Last week saw the long- trailed publication of the Regulation of Property Agents Working Group report, introducing a raft of proposals to regulate sales, letting and leasehold managing agents in what has until now been essentially a collection of self- regulating industries.
The current structure is recognised as long overdue for review. As it stands presently, an individual with no relevant qualifications, no industry experience and a relaxed attitude to compliance can set up a leasehold management business, holding unlimited client funds and responsibility for the safety of the building occupants. This seems patently absurd. I have written previously about the various facets that property management encompasses, but it seems self- evident that a regulatory structure be required to incorporate disparate areas including staff employment, financial control and fire safety compliance.
The working group chaired by Lord Best recommends introduction of an independent regulator, mandatory licencing of firms and qualifications for practising individuals, new codes of practice, and a review of the transparency in fees and charges levied to leaseholders. The notion is to put regulation of property agents undertaking ‘reserved activities’on the same footing as solicitors or accountants, where this has long been an integral factor. Indeed the Report directly compared the systems currently in place for the Financial Conduct Authority, Solicitors Regulation Authority and General Medical Council when considering the regulatory format to adopt for property agents.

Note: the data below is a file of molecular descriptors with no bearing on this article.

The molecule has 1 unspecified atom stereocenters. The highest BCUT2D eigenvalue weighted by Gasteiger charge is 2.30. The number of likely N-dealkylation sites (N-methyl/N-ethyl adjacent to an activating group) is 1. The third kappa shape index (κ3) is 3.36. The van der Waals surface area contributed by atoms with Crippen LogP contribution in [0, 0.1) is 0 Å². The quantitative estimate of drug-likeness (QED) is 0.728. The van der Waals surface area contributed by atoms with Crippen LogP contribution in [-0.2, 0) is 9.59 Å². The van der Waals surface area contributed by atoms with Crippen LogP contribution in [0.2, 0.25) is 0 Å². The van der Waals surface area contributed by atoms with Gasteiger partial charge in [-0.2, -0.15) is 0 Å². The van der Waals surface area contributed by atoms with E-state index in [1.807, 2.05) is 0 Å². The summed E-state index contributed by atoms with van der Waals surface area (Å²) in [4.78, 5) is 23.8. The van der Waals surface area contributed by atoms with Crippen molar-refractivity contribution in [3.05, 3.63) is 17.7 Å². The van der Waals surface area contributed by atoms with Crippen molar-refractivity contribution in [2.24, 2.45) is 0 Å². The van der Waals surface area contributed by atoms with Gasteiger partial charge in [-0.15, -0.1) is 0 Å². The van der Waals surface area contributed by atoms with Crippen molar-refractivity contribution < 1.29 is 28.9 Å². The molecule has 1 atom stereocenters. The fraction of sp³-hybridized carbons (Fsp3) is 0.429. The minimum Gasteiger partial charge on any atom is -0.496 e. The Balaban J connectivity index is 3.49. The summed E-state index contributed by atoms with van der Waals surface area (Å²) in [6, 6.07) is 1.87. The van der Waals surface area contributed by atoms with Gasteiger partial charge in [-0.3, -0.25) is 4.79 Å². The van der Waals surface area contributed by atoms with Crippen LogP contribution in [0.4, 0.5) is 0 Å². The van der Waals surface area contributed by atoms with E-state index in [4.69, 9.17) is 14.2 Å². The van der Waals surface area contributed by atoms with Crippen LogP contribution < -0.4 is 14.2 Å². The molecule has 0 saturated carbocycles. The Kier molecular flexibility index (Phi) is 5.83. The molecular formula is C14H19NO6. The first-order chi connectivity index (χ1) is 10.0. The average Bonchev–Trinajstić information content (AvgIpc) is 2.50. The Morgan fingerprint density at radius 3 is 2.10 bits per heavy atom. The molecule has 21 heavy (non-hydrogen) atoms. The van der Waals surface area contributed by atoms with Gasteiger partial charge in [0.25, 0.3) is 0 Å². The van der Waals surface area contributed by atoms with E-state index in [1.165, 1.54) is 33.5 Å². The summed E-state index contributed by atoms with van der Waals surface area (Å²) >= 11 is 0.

This is all to be welcomed and should weed out the less scrupulous property firms purporting to provide these services. Members of the Association of Residential Managing Agents (ARMA) and the Royal Institution of Chartered Surveyors (RICS) are already subject to external audit, but membership of these bodies is voluntary and certainly not mandatory throughout the industry. Figures released by ARMA suggest that of the 870 managing agent firms currently operating in the UK for example, approximately two-thirds are not members of ARMA.
It is notable that the report extends to regulation of property agents but specifically excludes freeholders, developers, or private landlords (be they international investment companies or the single Buy-to-Let landlord). This seems to me an omission as it introduces an unlevel playing field for leaseholders. It is estimated that 1.7 million leasehold properties in the UK are either self- managed or directly by landlords and so not by external agents. These leaseholders will not be covered by the introduction of this new regulation. In fairness however, the report recommends extending the remit to include these parties at some future point.
In conjunction with the structural elements of the regulation but what I would argue is conceptually more important is the continuing notion throughout the report that there needs to be cultural as well as technical change within the industry. The references to ‘acting ethically’, being ‘open and transparent’, and treating ‘all customers fairly and equally’as integral elements of the property agent offering spell out the intended shift of the definition of leaseholders as ‘consumers‘ or ‘customers’as opposed to simply flat-owners.
Due in part to the nature of the leasehold management business which at times is essentially complaint management, the customer service experience of the industry is unfortunately not always positive. There is a perception that leasehold sector has dragged behind the public and private rented sectors in terms of service offering, where new PRS schemes for example recognise the concept of the customer experience.